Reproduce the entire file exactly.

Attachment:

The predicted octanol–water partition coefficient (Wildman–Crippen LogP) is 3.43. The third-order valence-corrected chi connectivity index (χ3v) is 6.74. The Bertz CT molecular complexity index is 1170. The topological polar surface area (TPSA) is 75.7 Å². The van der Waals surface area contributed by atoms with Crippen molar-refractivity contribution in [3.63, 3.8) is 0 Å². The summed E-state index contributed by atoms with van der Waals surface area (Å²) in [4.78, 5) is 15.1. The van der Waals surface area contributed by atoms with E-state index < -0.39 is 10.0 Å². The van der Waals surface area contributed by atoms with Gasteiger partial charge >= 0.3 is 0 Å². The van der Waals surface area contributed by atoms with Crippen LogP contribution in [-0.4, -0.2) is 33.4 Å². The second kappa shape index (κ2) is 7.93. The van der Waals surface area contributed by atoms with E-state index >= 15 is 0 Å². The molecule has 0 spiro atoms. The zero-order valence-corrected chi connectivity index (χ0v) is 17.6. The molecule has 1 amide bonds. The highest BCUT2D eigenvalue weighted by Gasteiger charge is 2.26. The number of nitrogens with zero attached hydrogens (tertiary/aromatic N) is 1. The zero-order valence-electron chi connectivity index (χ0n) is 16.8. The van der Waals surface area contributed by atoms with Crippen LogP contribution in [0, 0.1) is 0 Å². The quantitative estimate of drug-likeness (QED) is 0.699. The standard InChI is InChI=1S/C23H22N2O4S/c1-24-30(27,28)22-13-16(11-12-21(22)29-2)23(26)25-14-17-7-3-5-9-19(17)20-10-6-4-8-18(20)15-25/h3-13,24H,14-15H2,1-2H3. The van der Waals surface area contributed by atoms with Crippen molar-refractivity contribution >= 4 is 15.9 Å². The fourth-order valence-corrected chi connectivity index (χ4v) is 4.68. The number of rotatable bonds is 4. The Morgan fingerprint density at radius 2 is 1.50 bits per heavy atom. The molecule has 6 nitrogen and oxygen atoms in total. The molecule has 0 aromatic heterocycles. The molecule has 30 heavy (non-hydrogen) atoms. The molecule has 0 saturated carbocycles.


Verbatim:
The predicted octanol–water partition coefficient (Wildman–Crippen LogP) is 3.43. The third-order valence-corrected chi connectivity index (χ3v) is 6.74. The Bertz CT molecular complexity index is 1170. The topological polar surface area (TPSA) is 75.7 Å². The van der Waals surface area contributed by atoms with Crippen molar-refractivity contribution in [3.63, 3.8) is 0 Å². The summed E-state index contributed by atoms with van der Waals surface area (Å²) in [4.78, 5) is 15.1. The van der Waals surface area contributed by atoms with E-state index < -0.39 is 10.0 Å². The van der Waals surface area contributed by atoms with Gasteiger partial charge >= 0.3 is 0 Å². The van der Waals surface area contributed by atoms with Crippen LogP contribution in [-0.4, -0.2) is 33.4 Å². The second kappa shape index (κ2) is 7.93. The van der Waals surface area contributed by atoms with E-state index >= 15 is 0 Å². The molecule has 0 spiro atoms. The zero-order valence-corrected chi connectivity index (χ0v) is 17.6. The molecule has 1 amide bonds. The highest BCUT2D eigenvalue weighted by Gasteiger charge is 2.26. The number of nitrogens with zero attached hydrogens (tertiary/aromatic N) is 1. The zero-order valence-electron chi connectivity index (χ0n) is 16.8. The van der Waals surface area contributed by atoms with Crippen LogP contribution in [0, 0.1) is 0 Å². The quantitative estimate of drug-likeness (QED) is 0.699. The standard InChI is InChI=1S/C23H22N2O4S/c1-24-30(27,28)22-13-16(11-12-21(22)29-2)23(26)25-14-17-7-3-5-9-19(17)20-10-6-4-8-18(20)15-25/h3-13,24H,14-15H2,1-2H3. The van der Waals surface area contributed by atoms with Crippen molar-refractivity contribution >= 4 is 15.9 Å². The fourth-order valence-corrected chi connectivity index (χ4v) is 4.68. The number of rotatable bonds is 4. The Morgan fingerprint density at radius 2 is 1.50 bits per heavy atom. The molecule has 6 nitrogen and oxygen atoms in total. The molecule has 0 aromatic heterocycles. The molecule has 30 heavy (non-hydrogen) atoms. The molecule has 0 saturated carbocycles.